Charles and Camilla wave to crowds as they make their way to Westminster Abbey
No rest before the big day: Beaming Charles and Camilla wave to crowds as they make their way to Westminster Abbey – with just 24 hours to go until he is crowned as the world watches on
A grinning King Charles is back at Westminster Abbey with Queen Consort Camilla today before a busy run of diplomatic duties including hosting a Buckingham Palace lunch for VIPs later.
His Majesty and his wife smiled and waved to crowds as he was driven to the church where he will be crowned in 24 hours.
The monarch will be joined by working royals at a special lunch for realm prime ministers and governors general at the Palace from Midday.
The King, who is head of the Commonwealth, will also attend a Commonwealth Heads of Government leaders meeting and garden reception at London’s Marlborough House this afternoon.
King Charles III is driven from St James Palace on The Mall, waving to the crowds gathering for his Coronation
Queen Consort Camilla was also all smiles as she headed to Westminster Abbey with her husband
Japanese Emperor Naruhito and Empress Masako arrive at their London hotel. Some 100 heads of state are descending on London for the King and Queen Consort’s historic coronation on Saturday
Huge crowds have gathered on The Mall, where people have been sleeping in tents or on the floor for several days
And on the eve of the coronation, the King and the royal family will host a glittering reception for foreign royalty and other overseas dignitaries at the Palace tonight.
Some 100 heads of state are descending on London for the King and Queen Consort’s historic coronation on Saturday, with international representatives from 203 countries due to attend.
French president Emmanuel Macron, Germany and Italy’s ceremonial presidents Frank-Walter Steinmeier and Sergio Mattarella and Pakistan’s prime minister Shehbaz Sharif will be among those in Westminster Abbey.
Chinese vice-president Han Zheng, who presided over a civil liberties crackdown in Hong Kong, is also on the King’s guest list, but the move has been branded “outrageous” by Conservative MPs.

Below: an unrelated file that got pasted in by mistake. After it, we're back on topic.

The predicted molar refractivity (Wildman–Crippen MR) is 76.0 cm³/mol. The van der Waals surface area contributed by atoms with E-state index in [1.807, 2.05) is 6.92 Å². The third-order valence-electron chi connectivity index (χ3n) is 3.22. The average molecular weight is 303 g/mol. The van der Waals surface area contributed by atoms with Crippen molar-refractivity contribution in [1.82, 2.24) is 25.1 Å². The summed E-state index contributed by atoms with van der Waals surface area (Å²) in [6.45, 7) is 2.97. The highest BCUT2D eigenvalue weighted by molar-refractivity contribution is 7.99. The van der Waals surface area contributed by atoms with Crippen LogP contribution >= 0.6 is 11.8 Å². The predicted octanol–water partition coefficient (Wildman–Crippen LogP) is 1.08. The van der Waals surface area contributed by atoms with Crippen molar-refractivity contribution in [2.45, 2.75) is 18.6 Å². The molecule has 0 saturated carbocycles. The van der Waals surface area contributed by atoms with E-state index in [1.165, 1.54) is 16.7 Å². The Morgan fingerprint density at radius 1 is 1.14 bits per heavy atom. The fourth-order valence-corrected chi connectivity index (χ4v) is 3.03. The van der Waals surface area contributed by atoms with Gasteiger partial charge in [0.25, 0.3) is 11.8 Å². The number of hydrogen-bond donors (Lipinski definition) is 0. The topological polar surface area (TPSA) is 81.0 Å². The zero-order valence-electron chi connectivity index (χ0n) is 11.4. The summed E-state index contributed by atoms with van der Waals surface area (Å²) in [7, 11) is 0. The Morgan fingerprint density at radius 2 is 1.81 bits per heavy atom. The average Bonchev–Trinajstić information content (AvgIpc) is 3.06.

Excitement for the King’s Coronation risks being overshadowed by a furious row about China’s involvement in the historic occasion.
Beijing yesterday confirmed it was sending controversial vice-president Han Zheng, accused of overseeing a brutal clampdown on freedom in Hong Kong, to attend the event tomorrow (SAT).
Lord Patten, the last British governor of Hong Kong, said China’s decision to nominate Mr Han to come to London for the Westminster Abbey celebration showed does not give ‘two hoots’ about the UK.
Meanwhile, The Daily Mail revealed today that Chinese-made surveillance cameras banned from UK Government departments will be ‘spying’ on the Coronation crowds.
Some 38 of the Hikvision devices have been placed across the parade route from Buckingham Palace to Trafalgar Square, sparking national security fears.
Charles has a long day of engagements on the eve of the biggest day of his life
Hikvision has worked closely with China’s military in the past and British MPs have said its cameras have been deployed in Uighur internment camps in Xinjiang province.
The US Government has banned the company from all federal agencies, and Chancellor of the Duchy of Lancaster Oliver Dowden ordered all Ministries last November to remove Hikvision cameras over security concerns.
Lord Patten said the decision to send Mr Han – and the Foreign Office’s offer to engage with him – reflects how China sees the UK.
‘It’s an indication of the fact that, however much you grovel to China, however much you try to give them face, they don’t give a toss about giving us face because they could have sent lots of other people,’ he told BBC Radio 4’s World At One programme.
‘There are, after all, 1.4 billion of them and they chose to send the guy who’s responsible for breaking their word about Hong Kong.
‘If it wasn’t deliberate, then it shows how casually they actually treat us anyway. So, however hard we try to lean over backwards, horizontally sometimes, to accommodate their own political narrative, I don’t think they really give two hoots about us.’